In the book, we learn a good deal more – that It’s true essence is the ‘Deadlights’, a writhing orange effulgence that, like Lovecraft’s horrors, will send you insane. Humans can best comprehend It in the form of a giant spider, and this avatar in fact guards a gateway to another dimension, while its eternal enemy, The Turtle, a force of good, guards a gateway also. Both were created by The Other, which plays a crucial part in King’s cosmic Dark Tower saga. We’re told that It has been dwelling on Earth for millions of years, awaiting the humans it knew would arrive, and Derry is built upon its lair.
“In the book, it’s very cerebral,” says Wallace. “When we get to the battle royale, we’re faced with a cosmic struggle that is timeless and space-less. It’s an epic struggle between Good and Evil that Stephen King is fluid with; he paints these word vistas.” Wallace laughs. “Well, gee, try putting that on film...”
Try he did – at least in part, with flashes of light and a rickety 20ft spider that’s all plastic and pipe cleaners – but he was hamstrung by budget. Expecting a thick-limbed, meaty beast to work with, Wallace turned up on the day to be confronted with a spindly, tottering puppet. “The spider was less than I wanted it to be,” he says, rather graciously.
But while the climax is a let-down, Pennywise, as played by Curry, is anything but. “He’s just pure evil,” says Curry, who required three hours in the make-up chair each morning. “The clown is traditionally a very cosy, comforting, cheery image. And Pennywise is none of those things. I think of him as a smile gone bad.”
King, who was once unnerved on a book tour when a guy dressed as Ronald McDonald sat next to him on a plane, had long realised that which readers and viewers were about to find out: clowns are terrifying. Recalling trips to the circus, he remembered being freaked out when a group of clowns emerged from a tiny red fire engine: “Their faces were dead white, their mouths were red as though they were full of blood, they were screaming,” he says. “And their eyes were huge...”
Pennywise became nothing short of iconic, his balloons bursting blood (It broke boundaries for gore on the TV), his white hand cracking like porcelain to reveal slimy talons beneath, and his laugh gurgling like sewerage from a standpipe.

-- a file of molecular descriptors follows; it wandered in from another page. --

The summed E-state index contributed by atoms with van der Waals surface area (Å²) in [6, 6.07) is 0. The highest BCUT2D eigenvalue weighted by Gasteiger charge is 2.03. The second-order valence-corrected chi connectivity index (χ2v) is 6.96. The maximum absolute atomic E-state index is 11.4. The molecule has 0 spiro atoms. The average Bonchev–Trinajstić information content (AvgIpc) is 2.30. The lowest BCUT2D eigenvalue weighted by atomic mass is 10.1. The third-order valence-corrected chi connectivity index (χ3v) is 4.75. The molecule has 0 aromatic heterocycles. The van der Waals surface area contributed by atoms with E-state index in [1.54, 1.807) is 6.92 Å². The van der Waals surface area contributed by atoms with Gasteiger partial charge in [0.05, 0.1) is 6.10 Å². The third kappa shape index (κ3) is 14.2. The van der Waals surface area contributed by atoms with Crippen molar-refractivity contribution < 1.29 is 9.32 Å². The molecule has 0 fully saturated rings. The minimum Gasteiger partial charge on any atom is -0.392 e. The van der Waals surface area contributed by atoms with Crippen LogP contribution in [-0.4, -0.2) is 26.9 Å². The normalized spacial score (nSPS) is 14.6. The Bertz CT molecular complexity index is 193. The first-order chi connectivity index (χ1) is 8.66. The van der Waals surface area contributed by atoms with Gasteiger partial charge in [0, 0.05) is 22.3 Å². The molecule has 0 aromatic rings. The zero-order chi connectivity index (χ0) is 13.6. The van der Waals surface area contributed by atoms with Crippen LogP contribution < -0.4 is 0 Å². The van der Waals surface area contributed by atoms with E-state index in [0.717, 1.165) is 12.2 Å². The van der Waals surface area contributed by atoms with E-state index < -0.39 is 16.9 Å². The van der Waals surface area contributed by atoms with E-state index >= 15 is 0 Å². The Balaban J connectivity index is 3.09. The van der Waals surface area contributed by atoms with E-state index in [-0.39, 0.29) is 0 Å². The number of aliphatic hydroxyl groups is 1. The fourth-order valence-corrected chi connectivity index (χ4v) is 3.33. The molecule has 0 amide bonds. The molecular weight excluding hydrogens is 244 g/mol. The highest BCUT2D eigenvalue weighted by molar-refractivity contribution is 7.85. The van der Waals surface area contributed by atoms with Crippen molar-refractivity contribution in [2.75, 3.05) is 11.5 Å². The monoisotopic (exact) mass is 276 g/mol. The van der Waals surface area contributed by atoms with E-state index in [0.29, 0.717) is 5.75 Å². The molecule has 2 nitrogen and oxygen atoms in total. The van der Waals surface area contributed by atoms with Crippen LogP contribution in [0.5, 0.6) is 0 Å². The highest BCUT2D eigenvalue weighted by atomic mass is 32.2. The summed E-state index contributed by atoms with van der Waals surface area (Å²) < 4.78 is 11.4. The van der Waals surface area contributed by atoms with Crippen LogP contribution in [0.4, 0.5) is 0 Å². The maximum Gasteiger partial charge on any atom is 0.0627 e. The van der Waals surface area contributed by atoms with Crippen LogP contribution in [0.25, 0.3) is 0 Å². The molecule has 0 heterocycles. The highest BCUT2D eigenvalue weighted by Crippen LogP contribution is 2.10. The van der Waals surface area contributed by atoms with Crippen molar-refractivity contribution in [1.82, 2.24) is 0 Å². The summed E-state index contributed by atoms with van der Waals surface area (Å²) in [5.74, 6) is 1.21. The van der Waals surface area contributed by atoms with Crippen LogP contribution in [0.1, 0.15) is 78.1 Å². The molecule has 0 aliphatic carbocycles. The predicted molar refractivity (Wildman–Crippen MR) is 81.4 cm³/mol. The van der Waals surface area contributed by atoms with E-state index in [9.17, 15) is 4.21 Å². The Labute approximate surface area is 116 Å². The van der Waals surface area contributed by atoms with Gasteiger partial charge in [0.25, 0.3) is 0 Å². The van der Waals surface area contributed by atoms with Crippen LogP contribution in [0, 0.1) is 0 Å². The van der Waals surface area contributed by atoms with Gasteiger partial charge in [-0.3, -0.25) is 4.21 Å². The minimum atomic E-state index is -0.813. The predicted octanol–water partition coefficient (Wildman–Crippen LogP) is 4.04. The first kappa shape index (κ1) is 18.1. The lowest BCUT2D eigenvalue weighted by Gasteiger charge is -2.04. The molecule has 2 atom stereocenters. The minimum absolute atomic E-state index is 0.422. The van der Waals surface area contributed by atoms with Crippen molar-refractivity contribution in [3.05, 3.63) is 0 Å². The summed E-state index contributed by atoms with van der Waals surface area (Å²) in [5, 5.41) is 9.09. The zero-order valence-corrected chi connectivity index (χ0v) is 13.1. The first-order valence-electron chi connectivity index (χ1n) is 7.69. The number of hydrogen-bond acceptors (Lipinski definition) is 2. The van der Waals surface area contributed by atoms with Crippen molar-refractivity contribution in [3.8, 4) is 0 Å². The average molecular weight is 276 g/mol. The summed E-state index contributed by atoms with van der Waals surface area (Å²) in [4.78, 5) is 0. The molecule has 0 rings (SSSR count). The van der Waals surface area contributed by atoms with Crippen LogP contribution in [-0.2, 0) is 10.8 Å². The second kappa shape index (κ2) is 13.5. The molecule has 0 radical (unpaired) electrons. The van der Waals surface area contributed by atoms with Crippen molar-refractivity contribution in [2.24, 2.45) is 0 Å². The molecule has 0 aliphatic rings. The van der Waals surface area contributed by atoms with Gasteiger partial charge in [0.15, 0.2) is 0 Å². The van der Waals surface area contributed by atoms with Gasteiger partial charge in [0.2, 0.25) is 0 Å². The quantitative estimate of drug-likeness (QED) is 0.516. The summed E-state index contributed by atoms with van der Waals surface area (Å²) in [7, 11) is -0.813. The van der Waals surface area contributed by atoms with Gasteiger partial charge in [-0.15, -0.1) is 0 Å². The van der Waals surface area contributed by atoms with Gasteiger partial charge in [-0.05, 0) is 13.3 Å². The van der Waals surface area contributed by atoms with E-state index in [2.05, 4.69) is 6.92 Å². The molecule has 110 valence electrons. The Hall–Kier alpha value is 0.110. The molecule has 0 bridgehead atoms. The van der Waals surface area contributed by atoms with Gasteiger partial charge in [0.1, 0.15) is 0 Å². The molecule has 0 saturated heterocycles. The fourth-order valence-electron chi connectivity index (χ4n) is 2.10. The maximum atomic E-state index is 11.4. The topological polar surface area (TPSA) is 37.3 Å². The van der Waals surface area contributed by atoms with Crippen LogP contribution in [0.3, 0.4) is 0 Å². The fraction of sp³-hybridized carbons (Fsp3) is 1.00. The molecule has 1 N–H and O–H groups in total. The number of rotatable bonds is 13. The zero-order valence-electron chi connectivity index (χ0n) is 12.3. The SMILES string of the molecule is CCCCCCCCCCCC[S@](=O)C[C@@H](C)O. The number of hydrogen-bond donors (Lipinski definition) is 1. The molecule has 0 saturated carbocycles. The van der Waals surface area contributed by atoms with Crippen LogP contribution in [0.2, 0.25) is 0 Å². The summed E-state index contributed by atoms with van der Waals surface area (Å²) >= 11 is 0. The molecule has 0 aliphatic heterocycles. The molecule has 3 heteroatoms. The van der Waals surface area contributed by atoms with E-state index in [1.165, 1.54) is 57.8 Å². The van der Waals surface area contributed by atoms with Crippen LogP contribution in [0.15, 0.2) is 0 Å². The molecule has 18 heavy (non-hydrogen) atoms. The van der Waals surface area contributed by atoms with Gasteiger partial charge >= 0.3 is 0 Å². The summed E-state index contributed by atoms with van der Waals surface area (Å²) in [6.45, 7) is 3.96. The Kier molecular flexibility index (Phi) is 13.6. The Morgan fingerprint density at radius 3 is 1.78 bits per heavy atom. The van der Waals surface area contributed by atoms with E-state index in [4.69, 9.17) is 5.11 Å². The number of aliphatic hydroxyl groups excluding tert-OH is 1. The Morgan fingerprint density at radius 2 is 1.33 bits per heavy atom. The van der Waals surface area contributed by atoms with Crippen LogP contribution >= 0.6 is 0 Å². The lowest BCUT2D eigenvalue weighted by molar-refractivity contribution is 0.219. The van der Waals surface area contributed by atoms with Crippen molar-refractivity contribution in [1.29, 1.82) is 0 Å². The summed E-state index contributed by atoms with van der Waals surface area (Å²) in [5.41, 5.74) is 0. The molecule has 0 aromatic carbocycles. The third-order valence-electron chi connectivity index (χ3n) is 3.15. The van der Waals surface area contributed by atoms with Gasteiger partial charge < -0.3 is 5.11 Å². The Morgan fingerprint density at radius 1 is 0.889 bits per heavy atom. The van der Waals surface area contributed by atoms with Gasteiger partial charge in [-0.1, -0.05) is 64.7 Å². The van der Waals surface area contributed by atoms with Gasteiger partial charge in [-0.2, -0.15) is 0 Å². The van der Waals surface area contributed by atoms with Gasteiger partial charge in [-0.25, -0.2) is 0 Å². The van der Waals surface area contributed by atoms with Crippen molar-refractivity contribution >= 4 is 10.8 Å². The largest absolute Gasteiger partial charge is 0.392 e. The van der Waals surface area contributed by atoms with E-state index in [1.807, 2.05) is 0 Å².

But perhaps even more than Pennywise, the reason that Wallace’s It still stands up is that it shares King’s rare ability to capture kids.
“He nails it so well,” says Ritter. “He talks so often about how scary it is, and I’m sure that’s true, but he’s also about the mysteries of childhood, the secrets, the bonds, the pacts, the fears and the tough times of coming through in one piece.” (King knew all about the tough times of being a kid. When he was two, his father walked out, and as a small child he saw a friend get killed by a freight train – an event that partly inspired the novella The Body, better known as the movie Stand By Me.)
More than anything else, It, the novel and the mini-series, recognises how childhood is an adventure but its traumas will scar you and shape you for life. Nearly all of the adults featured in the 1958 portion are bullies, cold-hearted, or overbearing, and it’s only through friendship, loyalty and imagination that The Losers Club can make it through. Not that Wallace might feel quite so inclined to celebrate children...
“We had some of the best actors in TV playing the adults, and I was intimated that such a group of heavyhitters would be hard to work with on set,” he recalls. “But it was the kids, relative unknowns [including a 15-year-old Seth Green as Richie], who gave me a hard time. They got there and argued about their trailers!”
This feature originally appeared in our sister publication Horror - The Ultimate Celebration (opens in new tab).